Theorists such as Freud and Klein focused on love and hate as central components to our developmental self.  The World War One veteran, and influential psychoanalyst, Wilfred Bion added knowledge, particularly the inability to know. The inability to know results from the failure to have found someone, generally in early life, willing and able to contain unbearable feelings, feelings that cannot be put into words, but have more the quality of fragments of feelings. It is only by encountering another mind willing and able to hold these unbearable pieces of feeling that one can learn to put them together for oneself.

Uncontained emotional experiences result not just in our inability to know these experiences, but in the attempt to destroy connections between our associations, creating isolated islands of knowledge that cannot be connected in thoughts or sentences. Attacks on linking are an attack on the associations between thoughts that make knowledge possible.

Bion’s use of the term ‘Nameless dread is simply a placeholder for an indescribable feeling that takes place during a traumatic event and plays a critical role in the development of a person. If an event cannot be woven into the fabric of the psyche, something harmful happens. Unconsciously, a promise is made with the self. You will never have to feel nameless dread ever again but in return you will give up part of yourself. This promise however, comes at a great cost. The edges of spontaneity, vulnerability, creativity, openness to explore, learn, and take in what is new will be compromised.

Therapy might offer the opportunity to safely explore our experiences, associations, fantasies and feelings. Perhaps in time, we may find a way to assimilate these cut off aspects of the self, and live a fuller more authentic life.

 

 

 

 

‘Just because you’re invited, doesn’t mean you’re wanted’

From ‘Get Out’ by Jordan Peele

 

 

My role as a psychotherapist working in Central London brings me face to face with people of many different backgrounds, ages, races, class and political and religious viewpoint. The origins of psychotherapy lie in Europe which was mostly created by middle class white men to treat mainly white women. Much has changed about the world since then and much has changed in the way we see difference and otherness in the consulting room.

At the beginning of treatment and throughout the course of therapy, both the therapist and patient can expect to be silently evaluated by each other. This process leaves us open to our vulnerabilities. Psychotherapy may activate emotional memories that relate to issues such as trust, entitlement, , authority conflicts, and the possibility of being judged. The opportunity for the person in treatment to expose her difficulties and to have these accepted and validated by the therapist, are critical components of the work. A positive therapeutic relationship is predicated on creating a safe enough space to expose our thoughts and desires and the therapist’s ability to handle these, including navigating those occasions when our differences interfere with a sense of emotional safety.

With this in mind I was struck by the relevance of the film ‘Get Out’ by Jordan Peele. The film artfully attempts to allow a white person to see the world through the eyes of a black person for an hour and half.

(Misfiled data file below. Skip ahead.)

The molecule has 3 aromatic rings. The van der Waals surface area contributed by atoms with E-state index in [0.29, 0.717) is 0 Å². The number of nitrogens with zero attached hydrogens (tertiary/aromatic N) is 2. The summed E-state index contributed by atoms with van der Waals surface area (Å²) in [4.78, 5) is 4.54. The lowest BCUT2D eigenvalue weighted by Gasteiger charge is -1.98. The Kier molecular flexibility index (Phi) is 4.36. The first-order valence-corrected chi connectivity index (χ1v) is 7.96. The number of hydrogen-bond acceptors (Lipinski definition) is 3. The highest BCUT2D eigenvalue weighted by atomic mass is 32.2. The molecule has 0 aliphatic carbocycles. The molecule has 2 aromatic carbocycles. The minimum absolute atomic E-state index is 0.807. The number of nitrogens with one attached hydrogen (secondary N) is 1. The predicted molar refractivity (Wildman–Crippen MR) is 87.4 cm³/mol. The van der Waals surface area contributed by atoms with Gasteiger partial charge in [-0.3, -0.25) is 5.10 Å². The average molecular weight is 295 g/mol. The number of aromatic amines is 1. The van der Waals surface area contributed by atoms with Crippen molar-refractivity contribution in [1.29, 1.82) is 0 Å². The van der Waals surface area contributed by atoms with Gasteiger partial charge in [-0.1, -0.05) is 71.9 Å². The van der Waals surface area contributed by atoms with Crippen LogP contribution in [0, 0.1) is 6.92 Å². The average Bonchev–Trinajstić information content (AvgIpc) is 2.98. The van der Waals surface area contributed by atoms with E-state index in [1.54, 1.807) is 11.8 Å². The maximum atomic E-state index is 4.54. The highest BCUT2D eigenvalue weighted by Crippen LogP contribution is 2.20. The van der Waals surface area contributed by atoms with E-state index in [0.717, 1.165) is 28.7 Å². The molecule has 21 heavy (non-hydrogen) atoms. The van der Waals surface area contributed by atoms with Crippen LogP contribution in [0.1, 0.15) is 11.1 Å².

In the film, Missy, the therapist uses hypnosis to stir up memories of main character losing his mother and the associated pain to enter his mind. She sends him to ‘The Sunken Place’ – this is used as a metaphor for the representation of People of Colour. The “sunken place,” is where people are weighted down by lies they have internalised about their history and racial trauma. This idea refers to W.E.B Du Bois’s theory of “double consciousness” where we see ourselves through the eyes of the dominant culture. Double Consciousness is an internal struggle that affects the Black psyche. Contemplating oneself through the eyes of others, you are forced to live double lives―the life of a person of colour and as a British citizen, both of which are not liberal to you. Hence, the term ‘double consciousness’. You know what racism feels and looks like, but white people do not know what racism is. They have never experienced it after all. They have never felt what it is to be suppressed by people of their own country. They have never felt that pain or misery that many people of colour have been breathing like air since their birth.

As a psychotherapist there is much to be learnt from this experience. Our role asks us to try to understand the difficulties experienced by another human being, quite often with very different backgrounds to our own. The film ‘Get out’ uses imagery and symbolism to demonstrate both the literal meaning of the dialogue as it unfolds, but also the more subtle unconscious aspects of how we relate to each other and the world.

My experience of my difference means that on occasions I can’t quite tell if what I’m seeing has underlying bigotry, or it’s just a normal conversation and I’m being paranoid. I admit sometimes I see race and racism when its not there. That dynamic in itself is unsettling. It is this dynamic the film is able to capture. These aren’t the racists Hollywood is traditionally more comfortable calling out and posturing against. They aren’t Neo-Nazis, or White Nationalists. These are good White People, proud, well off and liberal who are very likely being completely sincere about their Obama votes and desire to connect with a multicultural society. Peele highlights a very specific subset of White racism: Liberals who are insistent of their non-racism because they admire an abstract ideal of Blackness while not actually engaging or regularly encountering any actual Black people.

Peele isn’t showing us that one race is superior to the other. He’s showing us that ideas of racial superiority are learned and passed down in families, workplaces, social groups and through the media.